Join us for the screening and important discussion on Sunday, December 14.

Click here to RSVP.

Link to our Facebook Invite.

Watch the trailer below.

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What Leadership Conference Interns are doing to Broaden Discussions about Profiling

By Angela Pavao, a Fall 2014 Leadership Conference Education Fund Intern

On Tuesday, December 2, The Leadership Conference Education Fund interns hosted the final segment of our Faces of Profiling discussion series on discriminatory profiling in the United States. We designed the series to spark a wider dialogue about profiling and consider solutions through both policy-based and societal perspectives.

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During the first discussion on November 6, Jennifer Bellamy of the American Civil Liberties Union and Sarah Reece of the National LGBTQ Task Force discussed street-level profiling, highlighting its pervasiveness and explaining that many manifestations of profiling are vastly under-acknowledged – both in law and in conversation on the issue. The second event on November 13, which focused on counterterrorism profiling, featured Jasbir Bawa from the Sikh American Legal Defense and Education Fund (SALDEF) and Jumana Musa from the National Association of Criminal Defense Lawyers. The discussion revealed a culture of fear and misperception that permeates into law, giving law enforcement a blank check to discriminate and violating the rights of countless individuals. Finally, Laura Vazquez from the National Council of La Raza and Jheanelle Wilkins from The Leadership Conference joined us for the third discussion examining profiling in immigration enforcement. Participants came to see how national, state-level, and agency-specific policies all play a role in discrimination, though Laura noted a slow, positive shift away from strategies aimed at self-deportation and towards those involving societal integration.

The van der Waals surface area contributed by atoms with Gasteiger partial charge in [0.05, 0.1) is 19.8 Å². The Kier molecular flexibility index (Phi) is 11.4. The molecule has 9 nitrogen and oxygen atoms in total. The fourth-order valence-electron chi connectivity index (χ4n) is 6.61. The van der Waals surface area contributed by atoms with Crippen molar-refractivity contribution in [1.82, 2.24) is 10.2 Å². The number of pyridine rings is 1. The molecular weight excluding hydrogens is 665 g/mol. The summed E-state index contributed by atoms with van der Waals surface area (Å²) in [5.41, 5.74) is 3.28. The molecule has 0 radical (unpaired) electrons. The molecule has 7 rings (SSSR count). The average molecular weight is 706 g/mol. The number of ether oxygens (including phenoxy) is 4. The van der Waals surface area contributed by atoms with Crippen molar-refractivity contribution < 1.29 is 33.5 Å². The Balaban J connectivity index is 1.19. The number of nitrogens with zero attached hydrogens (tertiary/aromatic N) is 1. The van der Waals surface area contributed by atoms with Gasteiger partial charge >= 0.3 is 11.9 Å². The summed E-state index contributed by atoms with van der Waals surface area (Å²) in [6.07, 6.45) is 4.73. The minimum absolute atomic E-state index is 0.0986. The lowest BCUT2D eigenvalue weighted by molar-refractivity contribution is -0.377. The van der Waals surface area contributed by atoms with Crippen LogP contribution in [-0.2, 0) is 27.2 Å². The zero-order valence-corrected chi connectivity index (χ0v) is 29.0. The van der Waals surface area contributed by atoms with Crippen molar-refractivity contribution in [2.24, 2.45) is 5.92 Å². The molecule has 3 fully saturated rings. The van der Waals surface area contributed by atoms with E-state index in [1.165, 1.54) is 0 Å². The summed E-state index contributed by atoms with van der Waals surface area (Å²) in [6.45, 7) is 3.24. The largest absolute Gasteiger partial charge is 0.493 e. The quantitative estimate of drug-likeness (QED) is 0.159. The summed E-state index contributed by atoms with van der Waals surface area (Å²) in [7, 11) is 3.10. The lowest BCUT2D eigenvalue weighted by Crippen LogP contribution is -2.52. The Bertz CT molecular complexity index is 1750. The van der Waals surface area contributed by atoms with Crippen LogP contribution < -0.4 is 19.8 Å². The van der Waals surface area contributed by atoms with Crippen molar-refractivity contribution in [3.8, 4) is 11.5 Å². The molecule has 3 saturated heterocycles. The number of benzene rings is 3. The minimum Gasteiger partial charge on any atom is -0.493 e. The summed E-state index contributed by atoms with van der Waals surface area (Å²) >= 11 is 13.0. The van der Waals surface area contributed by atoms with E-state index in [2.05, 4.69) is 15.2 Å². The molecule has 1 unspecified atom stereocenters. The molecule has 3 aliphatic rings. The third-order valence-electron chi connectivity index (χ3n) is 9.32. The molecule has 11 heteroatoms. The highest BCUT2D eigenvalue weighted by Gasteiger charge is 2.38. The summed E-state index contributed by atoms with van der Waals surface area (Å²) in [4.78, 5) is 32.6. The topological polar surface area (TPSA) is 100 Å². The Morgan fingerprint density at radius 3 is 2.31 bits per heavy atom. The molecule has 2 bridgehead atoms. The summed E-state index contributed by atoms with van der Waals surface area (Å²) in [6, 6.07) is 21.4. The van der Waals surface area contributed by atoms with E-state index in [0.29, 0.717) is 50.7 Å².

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Attendees of the three discussions came from a diverse array of organizations. Some are already directly involved in profiling work. Many, however, came in with broader or varied lenses, such as drug policy, LGBTQ rights, and even veterans affairs. Despite their different backgrounds, everyone seemed to recognize that the systemic problem of profiling intersects with a wide range of other issues and requires a response from all segments of our population, not just those directly affected by it.

Gaps in current policy play a significant role in the prevalence of discriminatory profiling and, therefore, were one of the main points of conversation over the course of the series. In the end, however, discussions reflected the complex reality that solutions must extend beyond legislation. For example, the speakers in our first discussion cited egregious cases of intentional and targeted profiling, but also discussed the role of unconscious, implicit bias and mistrust. The counterterrorism discussion started with gaps in executive guidance and law, but veered into the topic of stereotypes and the portrayal of certain ethnic groups in popular media. Finally, the immigration talk covered the implications of President Obama’s recent executive action, but also made a connection to recent calls for community-policing programs and their relevance to Latino populations.